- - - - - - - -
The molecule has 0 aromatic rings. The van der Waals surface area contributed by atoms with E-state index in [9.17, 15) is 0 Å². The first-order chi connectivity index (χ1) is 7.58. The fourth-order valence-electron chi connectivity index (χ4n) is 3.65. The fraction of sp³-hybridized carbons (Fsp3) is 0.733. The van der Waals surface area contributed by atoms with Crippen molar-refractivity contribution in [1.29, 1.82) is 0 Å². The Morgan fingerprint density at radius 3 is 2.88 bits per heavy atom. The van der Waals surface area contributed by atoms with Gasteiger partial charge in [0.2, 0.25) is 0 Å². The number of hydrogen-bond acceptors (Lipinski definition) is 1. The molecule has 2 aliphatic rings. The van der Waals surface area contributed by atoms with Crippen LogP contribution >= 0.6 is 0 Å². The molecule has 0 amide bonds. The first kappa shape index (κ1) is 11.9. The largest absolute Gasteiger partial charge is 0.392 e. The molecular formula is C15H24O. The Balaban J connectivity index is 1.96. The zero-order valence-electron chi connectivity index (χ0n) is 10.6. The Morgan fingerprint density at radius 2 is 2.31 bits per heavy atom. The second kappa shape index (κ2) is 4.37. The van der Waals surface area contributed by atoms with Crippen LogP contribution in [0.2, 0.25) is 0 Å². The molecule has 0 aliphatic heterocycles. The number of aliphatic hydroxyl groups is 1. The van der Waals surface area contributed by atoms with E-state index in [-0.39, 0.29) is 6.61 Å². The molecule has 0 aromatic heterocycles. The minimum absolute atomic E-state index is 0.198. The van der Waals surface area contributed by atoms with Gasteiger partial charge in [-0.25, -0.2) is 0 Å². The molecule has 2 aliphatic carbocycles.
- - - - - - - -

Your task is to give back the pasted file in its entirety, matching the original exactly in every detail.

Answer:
The molecule has 0 aromatic rings. The van der Waals surface area contributed by atoms with E-state index in [9.17, 15) is 0 Å². The first-order chi connectivity index (χ1) is 7.58. The fourth-order valence-electron chi connectivity index (χ4n) is 3.65. The fraction of sp³-hybridized carbons (Fsp3) is 0.733. The van der Waals surface area contributed by atoms with Crippen molar-refractivity contribution in [1.29, 1.82) is 0 Å². The Morgan fingerprint density at radius 3 is 2.88 bits per heavy atom. The van der Waals surface area contributed by atoms with Gasteiger partial charge in [0.2, 0.25) is 0 Å². The number of hydrogen-bond acceptors (Lipinski definition) is 1. The molecule has 2 aliphatic rings. The van der Waals surface area contributed by atoms with Crippen LogP contribution >= 0.6 is 0 Å². The molecule has 0 amide bonds. The first kappa shape index (κ1) is 11.9. The largest absolute Gasteiger partial charge is 0.392 e. The molecular formula is C15H24O. The Balaban J connectivity index is 1.96. The zero-order valence-electron chi connectivity index (χ0n) is 10.6. The Morgan fingerprint density at radius 2 is 2.31 bits per heavy atom. The second kappa shape index (κ2) is 4.37. The van der Waals surface area contributed by atoms with Crippen LogP contribution in [0.2, 0.25) is 0 Å². The molecule has 0 aliphatic heterocycles. The number of aliphatic hydroxyl groups is 1. The van der Waals surface area contributed by atoms with E-state index in [-0.39, 0.29) is 6.61 Å². The molecule has 0 aromatic heterocycles. The minimum absolute atomic E-state index is 0.198. The van der Waals surface area contributed by atoms with Gasteiger partial charge in [-0.25, -0.2) is 0 Å². The molecule has 2 aliphatic carbocycles.